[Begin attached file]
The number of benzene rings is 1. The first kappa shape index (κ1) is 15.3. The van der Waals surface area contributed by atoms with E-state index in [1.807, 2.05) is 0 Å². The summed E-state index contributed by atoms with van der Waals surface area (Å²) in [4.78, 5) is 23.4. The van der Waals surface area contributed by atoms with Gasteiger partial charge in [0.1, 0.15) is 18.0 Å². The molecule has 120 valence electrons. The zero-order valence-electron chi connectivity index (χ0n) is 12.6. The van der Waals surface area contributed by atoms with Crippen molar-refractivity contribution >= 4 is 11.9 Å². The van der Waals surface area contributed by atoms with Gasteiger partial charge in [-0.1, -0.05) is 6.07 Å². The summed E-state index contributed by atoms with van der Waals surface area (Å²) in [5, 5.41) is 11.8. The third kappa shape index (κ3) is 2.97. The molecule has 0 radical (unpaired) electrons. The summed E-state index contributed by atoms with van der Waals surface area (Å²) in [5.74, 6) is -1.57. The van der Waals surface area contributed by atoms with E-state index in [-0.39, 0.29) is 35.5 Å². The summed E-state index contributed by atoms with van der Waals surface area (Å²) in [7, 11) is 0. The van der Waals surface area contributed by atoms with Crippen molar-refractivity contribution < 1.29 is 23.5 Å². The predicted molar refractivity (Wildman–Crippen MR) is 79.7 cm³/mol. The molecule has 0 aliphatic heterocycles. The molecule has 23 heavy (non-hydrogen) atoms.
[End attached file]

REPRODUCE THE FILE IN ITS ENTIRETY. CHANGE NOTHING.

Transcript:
The number of benzene rings is 1. The first kappa shape index (κ1) is 15.3. The van der Waals surface area contributed by atoms with E-state index in [1.807, 2.05) is 0 Å². The summed E-state index contributed by atoms with van der Waals surface area (Å²) in [4.78, 5) is 23.4. The van der Waals surface area contributed by atoms with Gasteiger partial charge in [0.1, 0.15) is 18.0 Å². The molecule has 120 valence electrons. The zero-order valence-electron chi connectivity index (χ0n) is 12.6. The van der Waals surface area contributed by atoms with Crippen molar-refractivity contribution >= 4 is 11.9 Å². The van der Waals surface area contributed by atoms with Gasteiger partial charge in [-0.1, -0.05) is 6.07 Å². The summed E-state index contributed by atoms with van der Waals surface area (Å²) in [5, 5.41) is 11.8. The third kappa shape index (κ3) is 2.97. The molecule has 0 radical (unpaired) electrons. The summed E-state index contributed by atoms with van der Waals surface area (Å²) in [5.74, 6) is -1.57. The van der Waals surface area contributed by atoms with E-state index in [-0.39, 0.29) is 35.5 Å². The summed E-state index contributed by atoms with van der Waals surface area (Å²) in [7, 11) is 0. The van der Waals surface area contributed by atoms with Crippen molar-refractivity contribution < 1.29 is 23.5 Å². The predicted molar refractivity (Wildman–Crippen MR) is 79.7 cm³/mol. The molecule has 0 aliphatic heterocycles. The molecule has 23 heavy (non-hydrogen) atoms.